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Asian stocks edge lower amid gloomy China data as US CPI looms


A passerby walks past an electric monitor displaying various countries’ stock price index outside a bank in Tokyo, Japan, March 22, 2023. REUTERS/Issei Kato/File Photo

Asian stocks eased back from more than two-week highs on Tuesday as traders squared positions heading into a key U.S. inflation report, while gloomy Chinese trade data also kept risk sentiment in check.

The dollar stabilized against major peers as U.S. yields remained elevated amid increased confidence that the banking sector is not headed for a wider crisis.

MSCI’s broadest index of Asia-Pacific shares outside Japan (.MIAPJ0000PUS) slipped 0.25%, erasing part of Monday’s 0.9% rally.

Hong Kong’s Hang Seng (.HSI) dropped 0.85%, weighed down by losses for tech shares, while Australia’s benchmark (.AXJO) and South Korea’s Kospi each lost about 0.2%.

Mainland Chinese blue chips (.CSI300) turned lower after early gains, with the benchmark CSI 300 dropping 0.8%.

Trade data released on the day showed an unexpected decline in imports and slower exports growth, underlining the struggles facing the world’s second-biggest economy despite the lifting of COVID curbs in December

“When it comes to the Chinese market, you have the question coming from investors now about the strength of the recovery,” said Frank Benzimra, Societe Generale’s Hong Kong-based head of Asian equity strategy.

“So when you have some trend data which is not as good as people expect, it raises doubts,” he said.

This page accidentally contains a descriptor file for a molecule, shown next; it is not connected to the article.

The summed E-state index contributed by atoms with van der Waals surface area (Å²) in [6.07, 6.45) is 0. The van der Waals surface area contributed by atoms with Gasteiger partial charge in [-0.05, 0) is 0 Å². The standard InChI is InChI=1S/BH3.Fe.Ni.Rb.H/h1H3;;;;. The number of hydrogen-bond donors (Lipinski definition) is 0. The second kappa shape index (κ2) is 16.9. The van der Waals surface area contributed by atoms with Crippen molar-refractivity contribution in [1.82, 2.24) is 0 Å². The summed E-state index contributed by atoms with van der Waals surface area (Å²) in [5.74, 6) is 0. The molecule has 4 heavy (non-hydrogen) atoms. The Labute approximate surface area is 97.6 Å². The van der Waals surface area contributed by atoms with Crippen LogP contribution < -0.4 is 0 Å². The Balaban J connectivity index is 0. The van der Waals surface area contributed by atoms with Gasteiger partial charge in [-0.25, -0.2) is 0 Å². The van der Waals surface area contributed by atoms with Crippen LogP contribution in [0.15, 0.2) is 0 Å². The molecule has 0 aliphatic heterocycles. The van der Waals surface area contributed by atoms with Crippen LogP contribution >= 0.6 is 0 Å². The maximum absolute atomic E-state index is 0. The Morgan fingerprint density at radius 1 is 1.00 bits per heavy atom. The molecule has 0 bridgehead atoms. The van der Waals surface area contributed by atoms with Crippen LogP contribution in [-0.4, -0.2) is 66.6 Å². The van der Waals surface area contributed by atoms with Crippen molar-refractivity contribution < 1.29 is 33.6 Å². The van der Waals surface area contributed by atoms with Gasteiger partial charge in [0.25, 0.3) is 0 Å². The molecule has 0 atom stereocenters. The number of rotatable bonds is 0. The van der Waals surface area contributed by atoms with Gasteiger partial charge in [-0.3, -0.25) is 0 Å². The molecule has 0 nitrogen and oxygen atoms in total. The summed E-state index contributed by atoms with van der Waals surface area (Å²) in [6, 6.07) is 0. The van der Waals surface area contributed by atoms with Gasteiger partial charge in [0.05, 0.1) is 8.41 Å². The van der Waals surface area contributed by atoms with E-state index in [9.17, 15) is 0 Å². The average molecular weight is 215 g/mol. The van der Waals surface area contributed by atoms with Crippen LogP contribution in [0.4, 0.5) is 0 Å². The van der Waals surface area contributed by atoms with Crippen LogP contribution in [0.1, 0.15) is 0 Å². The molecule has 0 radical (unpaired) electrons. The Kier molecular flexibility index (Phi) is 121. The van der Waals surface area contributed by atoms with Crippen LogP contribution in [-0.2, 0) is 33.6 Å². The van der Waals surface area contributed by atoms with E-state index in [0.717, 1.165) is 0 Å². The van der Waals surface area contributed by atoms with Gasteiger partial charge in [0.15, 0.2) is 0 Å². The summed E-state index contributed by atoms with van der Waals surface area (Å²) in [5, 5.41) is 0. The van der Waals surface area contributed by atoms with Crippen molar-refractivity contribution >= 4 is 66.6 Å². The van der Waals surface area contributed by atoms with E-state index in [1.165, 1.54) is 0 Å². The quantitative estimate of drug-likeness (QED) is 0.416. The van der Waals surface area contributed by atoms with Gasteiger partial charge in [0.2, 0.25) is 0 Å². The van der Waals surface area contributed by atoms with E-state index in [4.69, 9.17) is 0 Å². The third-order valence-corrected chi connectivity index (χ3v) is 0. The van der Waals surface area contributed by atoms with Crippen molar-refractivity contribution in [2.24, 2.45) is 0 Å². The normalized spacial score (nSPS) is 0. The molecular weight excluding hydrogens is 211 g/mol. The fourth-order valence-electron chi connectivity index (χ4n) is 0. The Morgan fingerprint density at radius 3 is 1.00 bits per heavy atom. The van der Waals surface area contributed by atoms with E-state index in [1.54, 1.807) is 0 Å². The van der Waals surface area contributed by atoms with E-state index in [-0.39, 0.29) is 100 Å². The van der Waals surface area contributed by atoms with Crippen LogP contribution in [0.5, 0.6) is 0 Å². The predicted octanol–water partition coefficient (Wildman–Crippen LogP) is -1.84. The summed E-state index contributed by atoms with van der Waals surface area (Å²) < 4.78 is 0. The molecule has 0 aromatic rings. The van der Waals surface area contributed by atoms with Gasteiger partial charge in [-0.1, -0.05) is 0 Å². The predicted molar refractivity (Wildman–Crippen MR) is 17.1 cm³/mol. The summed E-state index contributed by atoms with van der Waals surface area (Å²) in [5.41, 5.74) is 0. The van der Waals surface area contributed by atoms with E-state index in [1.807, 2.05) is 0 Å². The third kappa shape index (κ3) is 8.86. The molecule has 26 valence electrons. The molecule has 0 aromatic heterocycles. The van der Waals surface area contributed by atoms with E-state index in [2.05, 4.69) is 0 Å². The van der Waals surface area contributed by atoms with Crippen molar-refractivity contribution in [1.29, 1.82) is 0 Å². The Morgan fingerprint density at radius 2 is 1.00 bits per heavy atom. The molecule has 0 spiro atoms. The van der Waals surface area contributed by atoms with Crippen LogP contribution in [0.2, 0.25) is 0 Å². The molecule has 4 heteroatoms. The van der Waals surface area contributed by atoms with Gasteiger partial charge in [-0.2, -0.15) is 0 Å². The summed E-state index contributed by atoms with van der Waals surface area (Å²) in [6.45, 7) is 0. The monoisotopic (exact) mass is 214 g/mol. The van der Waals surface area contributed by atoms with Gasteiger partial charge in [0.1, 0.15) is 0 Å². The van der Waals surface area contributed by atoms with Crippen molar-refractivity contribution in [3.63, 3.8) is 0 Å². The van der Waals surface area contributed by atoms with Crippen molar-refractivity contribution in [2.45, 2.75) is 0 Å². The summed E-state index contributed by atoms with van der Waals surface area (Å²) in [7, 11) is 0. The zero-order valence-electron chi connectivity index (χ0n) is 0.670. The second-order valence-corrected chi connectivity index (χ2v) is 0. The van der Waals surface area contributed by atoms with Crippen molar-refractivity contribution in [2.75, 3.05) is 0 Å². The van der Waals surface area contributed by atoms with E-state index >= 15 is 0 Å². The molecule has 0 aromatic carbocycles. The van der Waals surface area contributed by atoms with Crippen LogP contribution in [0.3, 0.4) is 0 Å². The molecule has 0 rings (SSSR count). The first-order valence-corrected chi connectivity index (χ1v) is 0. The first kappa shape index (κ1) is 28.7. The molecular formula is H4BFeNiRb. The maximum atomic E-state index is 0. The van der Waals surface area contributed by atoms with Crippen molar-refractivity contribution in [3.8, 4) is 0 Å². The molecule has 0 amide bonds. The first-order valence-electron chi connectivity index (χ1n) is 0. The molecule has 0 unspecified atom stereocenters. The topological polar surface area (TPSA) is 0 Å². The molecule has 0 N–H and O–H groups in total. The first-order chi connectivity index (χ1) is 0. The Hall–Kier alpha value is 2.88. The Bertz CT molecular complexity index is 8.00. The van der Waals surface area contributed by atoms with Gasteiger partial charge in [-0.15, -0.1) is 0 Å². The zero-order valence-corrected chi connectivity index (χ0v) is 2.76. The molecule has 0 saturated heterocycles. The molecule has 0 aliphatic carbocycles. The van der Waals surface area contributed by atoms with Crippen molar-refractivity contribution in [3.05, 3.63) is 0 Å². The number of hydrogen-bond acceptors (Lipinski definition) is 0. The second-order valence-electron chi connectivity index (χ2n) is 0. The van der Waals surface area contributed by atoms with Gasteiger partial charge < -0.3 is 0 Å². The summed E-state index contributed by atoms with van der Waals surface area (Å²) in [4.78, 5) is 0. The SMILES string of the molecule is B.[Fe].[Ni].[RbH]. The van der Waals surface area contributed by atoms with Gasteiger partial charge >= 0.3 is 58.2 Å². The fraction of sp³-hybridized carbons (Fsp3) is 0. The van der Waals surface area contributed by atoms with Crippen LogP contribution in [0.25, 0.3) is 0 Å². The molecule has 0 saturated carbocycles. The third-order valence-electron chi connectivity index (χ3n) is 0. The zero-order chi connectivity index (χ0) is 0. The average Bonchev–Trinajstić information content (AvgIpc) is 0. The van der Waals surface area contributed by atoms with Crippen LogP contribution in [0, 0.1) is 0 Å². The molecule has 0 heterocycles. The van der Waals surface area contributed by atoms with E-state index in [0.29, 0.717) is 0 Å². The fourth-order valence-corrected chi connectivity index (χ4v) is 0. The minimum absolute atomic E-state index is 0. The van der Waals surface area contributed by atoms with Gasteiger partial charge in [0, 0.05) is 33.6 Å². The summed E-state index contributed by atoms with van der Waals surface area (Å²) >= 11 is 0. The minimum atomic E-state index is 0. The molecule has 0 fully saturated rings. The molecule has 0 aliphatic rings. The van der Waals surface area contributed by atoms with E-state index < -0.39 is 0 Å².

Meanwhile, Japan’s Nikkei (.N225) jumped nearly 1%, led by a surge for steelmakers after JFE Holdings (5411.T) forecast higher profit.

U.S. S&P 500 E-mini futures signaled a 0.1% decline at the reopen after the equity benchmark ended little changed on Monday.

Investors are keenly focused on Wednesday’s U.S. consumer inflation report after Federal Reserve Chair Jerome Powell said last week that policy decisions will be “driven by incoming data,” while signaling a likely pause in the rate hiking cycle.

At the same time, Friday’s robust payrolls report prompted investors to dial back expectations for the timing and size of the Fed’s first rate cut.

Money markets currently expect two quarter point rate cuts by year-end, with a risk of a third.

Economists forecast a slight moderation in the core inflation number to 5.5% annually for April, matching February’s print, which was the lowest since the end of 2021.

“The surprise lies on the downside” for the inflation data, particularly the risk of a drop below 5%, said Tony Sycamore, a market analyst at IG markets.

“If we were to get a 4 print, I think you’re going to get a great deal of fanfare, at least in the initial instance,” with U.S. equities likely to push back to the top of recent ranges, he said.

At the same time, Sycamore cautioned against becoming too sanguine on the U.S. banking sector, after the market’s mood was lifted by a Fed survey of lenders that suggested no imminent credit crunch.

U.S. Treasury Secretary Janet Yellen said overnight that regulators stand ready to mobilize the same tools used in recent bank rescues if necessary.

“It looks like they are trying to put out the fires for now, but whether they’ve managed to fully extinguish what’s going on, I don’t think that’s going to happen to be honest,” Sycamore said.

The debt ceiling standoff gives another reason for caution, with Yellen warning that failure to lift the debt limit would cause a huge hit to the U.S. economy and weaken the dollar as the world’s reserve currency.

The dollar index , which measures the currency against six major peers, was little changed at 101.44 after climbing overnight from near the bottom of its trading range since the middle of last month.

The 10-year Treasury yield eased off a one-week high in Tokyo to last sit just below 3.5%.

Oil prices slipped, paring strong gains from the previous two sessions. Brent crude was down 30 cents at $76.71 and U.S. West Texas Intermediate (WTI) crude fell 26 cents to $72.90.